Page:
8. Dessert (…finally)
Finally it was time for dessert and we were secretly confident that our lovely guides would give us a break and treat us to some icecream or perhaps some chocolate cake, both of which we’d spotted on our rounds of Jing Mei Market. Sadly this was not to be but our desert and last dish of the evening turned out to be delicious – tofu pudding served with boba, yellow jelly, shaved ice and sweet tofu. It’s not as sweet as you might imagine but it’s actually really good and we were all left wanting more once we’d finished up. Never thought we’d eat tofu in so many forms but this was probably the best one we tried!
Once we finished eating Tanya and Rya guided us back through the market to a secret last spot, which turned out to be a temple where we learnt some more about Taiwanese culture. It turns out that Night markets are usually built around temples – due to their nature as places to gather people and neighbourhoods together. Food is always a great way to get people together and it was no different for the communities based around Taipei where street vendors vendors congregated around the site of local festivities. The best food would be found nearest to the temples, where puppet shows etc would take place and the tradition continues today with stalls built around central temples.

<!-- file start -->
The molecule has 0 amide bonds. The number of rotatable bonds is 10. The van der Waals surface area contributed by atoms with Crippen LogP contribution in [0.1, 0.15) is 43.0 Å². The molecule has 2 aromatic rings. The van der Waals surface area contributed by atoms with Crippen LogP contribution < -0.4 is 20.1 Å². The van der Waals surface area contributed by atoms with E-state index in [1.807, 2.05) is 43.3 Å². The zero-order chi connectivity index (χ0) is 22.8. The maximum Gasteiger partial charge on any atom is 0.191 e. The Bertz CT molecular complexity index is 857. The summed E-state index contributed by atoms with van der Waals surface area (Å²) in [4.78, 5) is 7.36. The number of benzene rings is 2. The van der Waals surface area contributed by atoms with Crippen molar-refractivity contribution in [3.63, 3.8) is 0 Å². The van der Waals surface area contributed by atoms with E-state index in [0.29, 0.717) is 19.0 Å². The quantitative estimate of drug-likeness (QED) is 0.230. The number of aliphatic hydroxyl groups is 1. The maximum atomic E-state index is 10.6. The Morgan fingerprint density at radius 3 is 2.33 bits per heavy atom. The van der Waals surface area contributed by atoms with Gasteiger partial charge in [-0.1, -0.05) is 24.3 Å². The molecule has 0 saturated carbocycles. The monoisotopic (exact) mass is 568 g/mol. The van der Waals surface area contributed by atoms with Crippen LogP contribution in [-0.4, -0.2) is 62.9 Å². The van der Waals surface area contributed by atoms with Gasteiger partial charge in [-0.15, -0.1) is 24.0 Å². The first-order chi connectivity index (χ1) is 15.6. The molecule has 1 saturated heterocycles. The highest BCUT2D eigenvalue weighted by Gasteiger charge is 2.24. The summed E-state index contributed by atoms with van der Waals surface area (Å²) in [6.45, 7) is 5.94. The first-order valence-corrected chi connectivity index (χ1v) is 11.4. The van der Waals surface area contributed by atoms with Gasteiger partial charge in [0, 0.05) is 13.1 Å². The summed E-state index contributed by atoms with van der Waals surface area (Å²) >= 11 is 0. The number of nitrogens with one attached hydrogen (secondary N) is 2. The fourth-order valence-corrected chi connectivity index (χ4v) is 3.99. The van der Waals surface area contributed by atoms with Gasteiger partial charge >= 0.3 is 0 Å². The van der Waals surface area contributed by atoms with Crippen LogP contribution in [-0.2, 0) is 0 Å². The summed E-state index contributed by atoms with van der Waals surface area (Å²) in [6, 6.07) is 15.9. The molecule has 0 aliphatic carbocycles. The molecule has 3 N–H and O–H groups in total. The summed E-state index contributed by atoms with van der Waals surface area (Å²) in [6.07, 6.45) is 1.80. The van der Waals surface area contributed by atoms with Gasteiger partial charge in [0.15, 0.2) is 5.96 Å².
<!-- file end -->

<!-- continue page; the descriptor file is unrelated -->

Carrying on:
It was the perfect way to round off a brilliant evening of street food and whilst not everything we tried was necessarily to our tastes, it was one of the best foodie experiences we’ve had. Getting the opportunity to try so many different dishes with friendly help, guidance and explanations was the best way we could have learnt more about Taiwanese food and we’d 100% recommend taking a street food tour in Taiwan. I’d say it was one of the best things we did on our three days in Taipei. It’s incredibly cheap for what you get to eat and experience and our guides were amazing – friendly, professional and speaking almost perfect English we learnt loads about everything we got to try.